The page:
Before discussing the SICC’s decision to partially set aside the arbitral award, the Court of Appeal first considered the law on setting-aside an arbitral award. It found that the failure by an arbitral tribunal to address an issue submitted to it for adjudication may constitute a breach of the rules of natural justice within the meaning of s 24(b) of the IAA. While Art 34(2)(a)(iii) of the Model Law only provides that a court may set aside an award if it deals with a dispute not contemplated by or not falling within the terms of the submission to arbitration, or contains decisions on matters beyond the scope of the submission to arbitration, the Court of Appeal considered that dealing with matters beyond the scope of a submission and failing to deal with matters within the scope of a submission are two sides of the same coin.
The Court of Appeal also cited numerous cases to support the proposition that failure by an arbitral tribunal to address an issue submitted to it could constitute a breach of natural justice justifying intervention by the court. It also found that there were two further hurdles to relief in the case of a breach of natural justice ensuing from a failure to consider an issue – namely (1) a causal nexus between the breach and the award, and (2) that the breach must have prejudiced the aggrieved party’s rights. These were not contentious in CKH (CA).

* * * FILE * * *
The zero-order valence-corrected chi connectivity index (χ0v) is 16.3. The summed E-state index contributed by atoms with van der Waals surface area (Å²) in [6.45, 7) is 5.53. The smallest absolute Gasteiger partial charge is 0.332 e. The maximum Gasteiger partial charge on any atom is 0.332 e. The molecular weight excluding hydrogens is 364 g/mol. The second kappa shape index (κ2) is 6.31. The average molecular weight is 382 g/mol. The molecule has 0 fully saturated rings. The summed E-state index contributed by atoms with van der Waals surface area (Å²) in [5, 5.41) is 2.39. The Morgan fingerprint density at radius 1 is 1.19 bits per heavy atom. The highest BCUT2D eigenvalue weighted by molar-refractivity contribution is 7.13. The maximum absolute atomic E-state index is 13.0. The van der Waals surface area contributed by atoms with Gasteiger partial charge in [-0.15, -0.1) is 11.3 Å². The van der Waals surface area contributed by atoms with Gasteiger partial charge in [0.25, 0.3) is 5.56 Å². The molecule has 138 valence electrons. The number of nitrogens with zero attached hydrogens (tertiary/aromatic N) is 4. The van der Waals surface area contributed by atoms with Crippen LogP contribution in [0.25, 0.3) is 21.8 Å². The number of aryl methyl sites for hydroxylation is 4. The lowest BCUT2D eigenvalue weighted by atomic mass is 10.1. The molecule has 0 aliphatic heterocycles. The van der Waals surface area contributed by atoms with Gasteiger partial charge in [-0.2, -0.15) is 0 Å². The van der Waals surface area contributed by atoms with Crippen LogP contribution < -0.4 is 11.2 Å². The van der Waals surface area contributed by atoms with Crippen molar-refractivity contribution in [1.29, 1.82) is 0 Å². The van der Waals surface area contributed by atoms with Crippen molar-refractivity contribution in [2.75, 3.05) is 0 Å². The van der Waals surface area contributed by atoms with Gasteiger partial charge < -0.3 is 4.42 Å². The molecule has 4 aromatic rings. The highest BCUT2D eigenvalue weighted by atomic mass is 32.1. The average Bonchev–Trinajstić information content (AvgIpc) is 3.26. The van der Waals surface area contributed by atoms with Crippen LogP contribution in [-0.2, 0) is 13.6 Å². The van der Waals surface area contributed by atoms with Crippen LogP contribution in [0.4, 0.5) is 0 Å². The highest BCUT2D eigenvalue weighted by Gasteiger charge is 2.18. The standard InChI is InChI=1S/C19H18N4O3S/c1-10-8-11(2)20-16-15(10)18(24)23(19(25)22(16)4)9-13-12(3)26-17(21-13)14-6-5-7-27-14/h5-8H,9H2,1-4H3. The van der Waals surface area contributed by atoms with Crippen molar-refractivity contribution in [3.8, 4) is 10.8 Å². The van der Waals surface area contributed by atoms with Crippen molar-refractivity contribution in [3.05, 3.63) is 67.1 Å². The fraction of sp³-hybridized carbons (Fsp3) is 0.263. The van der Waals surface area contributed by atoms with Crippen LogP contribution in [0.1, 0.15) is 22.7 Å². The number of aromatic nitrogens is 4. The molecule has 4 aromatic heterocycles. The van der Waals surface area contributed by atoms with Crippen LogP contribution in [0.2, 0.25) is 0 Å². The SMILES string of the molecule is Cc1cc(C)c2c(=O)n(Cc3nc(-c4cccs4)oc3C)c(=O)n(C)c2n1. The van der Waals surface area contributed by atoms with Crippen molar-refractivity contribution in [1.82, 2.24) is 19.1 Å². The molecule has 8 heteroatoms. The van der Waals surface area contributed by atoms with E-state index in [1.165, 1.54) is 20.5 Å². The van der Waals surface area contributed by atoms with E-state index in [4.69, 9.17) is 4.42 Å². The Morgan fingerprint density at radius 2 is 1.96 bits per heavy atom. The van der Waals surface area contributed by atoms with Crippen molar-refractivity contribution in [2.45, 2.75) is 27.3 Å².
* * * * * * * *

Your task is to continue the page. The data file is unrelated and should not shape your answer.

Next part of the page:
The “no claim” argument
The Court of Appeal then went into the Tribunal’s refusal to address the Principal Debt on the basis that it had no jurisdiction since CKG made no “claim” for it in the arbitration. Though there was no pleading addressing the position regarding the Principal Debt in the event the Tribunal rejected CKG’s case that it could rely on the debt-to-log conversion clause to withhold or reduce log deliveries, the fact remained that matters could arise or become within the scope of issues submitted for an arbitral decision, even if they were not pleaded. Pleadings were only one place to determine the scope of the parties’ submissions – beyond that, there were also:
(1) the agreed list of issues;
(2) opening statements;
(3) evidence adduced; and
(4) closing statements at the arbitration.
The Court of Appeal then went on to consider the relevant documents. It made the following findings:-
• It was understandable that a counterclaim or even set-off was not pleaded, because CKH first argued that the debt-to-log conversion clause was not properly invoked only in its Reply to Statement of Defence and Defence to Counterclaims (“RSDDC”).